Wednesday, October 5, 2011

Dead stable

Cameron came out with a corker today, he told BBC political editor Nick Robinson there were "serious clouds on the horizon" and it was "absolutely vital" to stabilise the Euro. Vital to whom he doesn't seem to be quite so clear about, after all the UK is not part of the Eurozone and if the Euro does go tits up to coin the vernacular it certainly wont affect the UK as badly as those countries who are a part of it. If anything it's hurting us now with all the attempts to save it by cash grabs from the EU in desperate attempts to stave off the inevitable.
David Cameron has said the world economy is at "a moment of danger" as a result of the eurozone crisis.

He told BBC political editor Nick Robinson there were "serious clouds on the horizon" and it was "absolutely vital" to stabilise the euro.

After that was done, he said, there must be "more on the growth front" in the UK to get the economy moving.

The PM also said safeguards were needed to protect UK interests if Eurozone states begin closer integration.
Well at least he didn't try to blame it on America like the last PM did, however Cameron is in the position of a kid standing beside a badly wounded parent and unable to control the events going on around him helpless but to scream don't let them die please to the people around him. The Euro is dead, I know it, you know it, the financiers know it.

So why Cameron is trying to tell us that it still can (or must) be saved is somewhat of a mystery to all, even his own party, though perhaps not the Lib Dem leader whose pension depends on the EU surviving and the UK remaining part of it.
The best way to stabilise the Euro from my admittedly jaundiced perspective would be to let it die without spending any more UK taxpayers money on it, after all, dead is stable and Cameron wants stability.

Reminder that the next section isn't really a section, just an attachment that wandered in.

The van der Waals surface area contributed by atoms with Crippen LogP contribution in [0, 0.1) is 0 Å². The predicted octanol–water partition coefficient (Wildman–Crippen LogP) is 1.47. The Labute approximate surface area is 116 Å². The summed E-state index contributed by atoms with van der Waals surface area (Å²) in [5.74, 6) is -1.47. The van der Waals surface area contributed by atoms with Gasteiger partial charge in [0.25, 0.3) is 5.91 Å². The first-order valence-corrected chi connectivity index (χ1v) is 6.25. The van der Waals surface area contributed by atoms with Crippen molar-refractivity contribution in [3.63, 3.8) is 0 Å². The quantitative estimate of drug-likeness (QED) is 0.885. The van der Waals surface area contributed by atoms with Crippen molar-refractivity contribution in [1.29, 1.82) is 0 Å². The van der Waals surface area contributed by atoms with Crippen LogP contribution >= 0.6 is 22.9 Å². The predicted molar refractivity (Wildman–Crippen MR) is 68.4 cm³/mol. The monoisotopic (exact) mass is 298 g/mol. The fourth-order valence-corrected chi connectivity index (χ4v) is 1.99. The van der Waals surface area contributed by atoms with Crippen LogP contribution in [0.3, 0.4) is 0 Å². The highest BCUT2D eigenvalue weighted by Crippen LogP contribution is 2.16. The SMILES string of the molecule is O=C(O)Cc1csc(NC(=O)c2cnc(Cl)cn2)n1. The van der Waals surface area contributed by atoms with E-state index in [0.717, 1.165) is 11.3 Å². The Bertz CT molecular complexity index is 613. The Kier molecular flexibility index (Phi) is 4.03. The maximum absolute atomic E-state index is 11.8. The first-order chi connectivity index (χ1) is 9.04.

I suspect it wont happen that easily though, there are vested interests involved after all, I even suspect when the whole rotten edifice falls we'll have politicians popping up to tell us mistakes were made and lessons learned so trust us to try again.
Thing is though, I don't trust politicians anymore, the people I mix with are equally as jaded and will not vote or if they do will no longer vote mainstream. If this collapses (and it will) you can expect the rise of more extremist parties offering "solutions" to the problem, likely involving immigrants or a convenient scapegoat. Europe has form for this sort of thing after all, Hitler and the Nazi's didn't just come from nowhere or were a total aberration in European history.
So best we stay out of it, let it die and look after our own.
But that's not Cameron's way, he seems to want to drag us screaming down into the long night.

1 annotations:

James Higham said...

Sigh or facepalm, sigh or facepalm - that is the question.